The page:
2. Stephen L. Brown and Ulrich F. Pilz, U.S. Agriculture: Potential Vulnerabilities, prepared for the Office of Civil Defense (Stanford, CA: Stanford Research Institute, 1969).

3. Scott Cohn, “The Skills Gap in the US Killing Millions of Jobs,” CNBC, June 24, 2015,

4. W. E. B. DuBois, The Souls of Black Folk (A. C. McClurg, 1903; New Haven and London: Yale University Press, 2015), 75.

5. Erving Goffman, Frame Analysis: An Essay on the Organization of Experience (Cambridge, MA: Harvard University Press, 1974), 21.

6. Robert D. Benford and David A. Snow, “Framing Processes and Social Movements: An Overview and Assessment,” Annual Review of Sociology 26, no. 1 (2000): 611–39.

7. Katherine J. Cramer, The Politics of Resentment: Rural Consciousness in Wisconsin and the Rise of Scott Walker (Chicago: University of Chicago Press, 2016).

8. Marc V. Levine, “The Skills Gap and Unemployment in Wisconsin: Separating Fact from Fiction” (working paper, University of Wisconsin–Milwaukee Center for Economic Development, February 2013).

9. James Morgan, “Skills Gap Exists in the Real World,” BizTimes, March 4, 2013,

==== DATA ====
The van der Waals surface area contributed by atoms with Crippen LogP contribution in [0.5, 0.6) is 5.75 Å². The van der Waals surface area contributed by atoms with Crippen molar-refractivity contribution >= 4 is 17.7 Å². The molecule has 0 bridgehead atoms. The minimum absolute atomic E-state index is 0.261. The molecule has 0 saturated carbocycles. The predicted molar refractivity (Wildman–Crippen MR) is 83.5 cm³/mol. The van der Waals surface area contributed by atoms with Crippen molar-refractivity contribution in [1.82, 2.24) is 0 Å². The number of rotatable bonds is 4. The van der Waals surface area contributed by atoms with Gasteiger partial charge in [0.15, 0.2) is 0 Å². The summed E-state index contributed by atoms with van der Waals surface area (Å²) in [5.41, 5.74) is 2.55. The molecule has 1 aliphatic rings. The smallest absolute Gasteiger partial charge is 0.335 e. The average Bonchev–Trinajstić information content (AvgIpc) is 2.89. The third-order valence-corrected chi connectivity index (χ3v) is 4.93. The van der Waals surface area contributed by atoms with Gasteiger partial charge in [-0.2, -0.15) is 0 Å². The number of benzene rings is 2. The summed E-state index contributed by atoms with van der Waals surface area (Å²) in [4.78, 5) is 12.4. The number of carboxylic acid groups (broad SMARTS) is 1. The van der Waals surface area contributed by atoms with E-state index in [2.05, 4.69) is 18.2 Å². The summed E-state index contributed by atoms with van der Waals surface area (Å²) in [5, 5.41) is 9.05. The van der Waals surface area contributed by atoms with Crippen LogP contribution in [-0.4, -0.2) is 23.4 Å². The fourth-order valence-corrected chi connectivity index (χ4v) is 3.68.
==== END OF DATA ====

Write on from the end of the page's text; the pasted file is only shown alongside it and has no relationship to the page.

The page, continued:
10. Peter Cappelli, Why Good People Can’t Get Jobs: The Skills Gap and What Companies Can Do about It (Philadelphia: Wharton Digital Press, 2012).

11. Amy L. Kristof, “Person‐Organization Fit: An Integrative Review of Its Conceptualizations, Measurement, and Implications,” Personnel Psychology 49, no. 1 (1996): 1–49.

12. Nico Savidge, “Changes to Tenure, Budget and Regents Show Extent of Scott Walker’s Impact on UW,” Wisconsin State Journal, March 27, 2016,

13. Hart Research Associates, It Takes More Than a Major: Employer Priorities for College Learning and Student Success (Washington, DC: Association of American Colleges and Universities, 2013), 2.

14. Tom Ziemer, “Surveys: UW–Madison Liberal Arts Grads Landing Jobs,” W News, October 7, 2015,

15. W. E. B. DuBois, “The Hampton Idea,” in The Education of Black People: Ten Critiques, 1906–1960, ed. Herbert Aptheker (New York: Monthly Review Press, 1973, 2001), 30.

To respond to this article, email with the author’s name on the subject line.

Matthew T. Hora is assistant professor of adult and higher education at the University of Wisconsin–Madison.

Previous Issues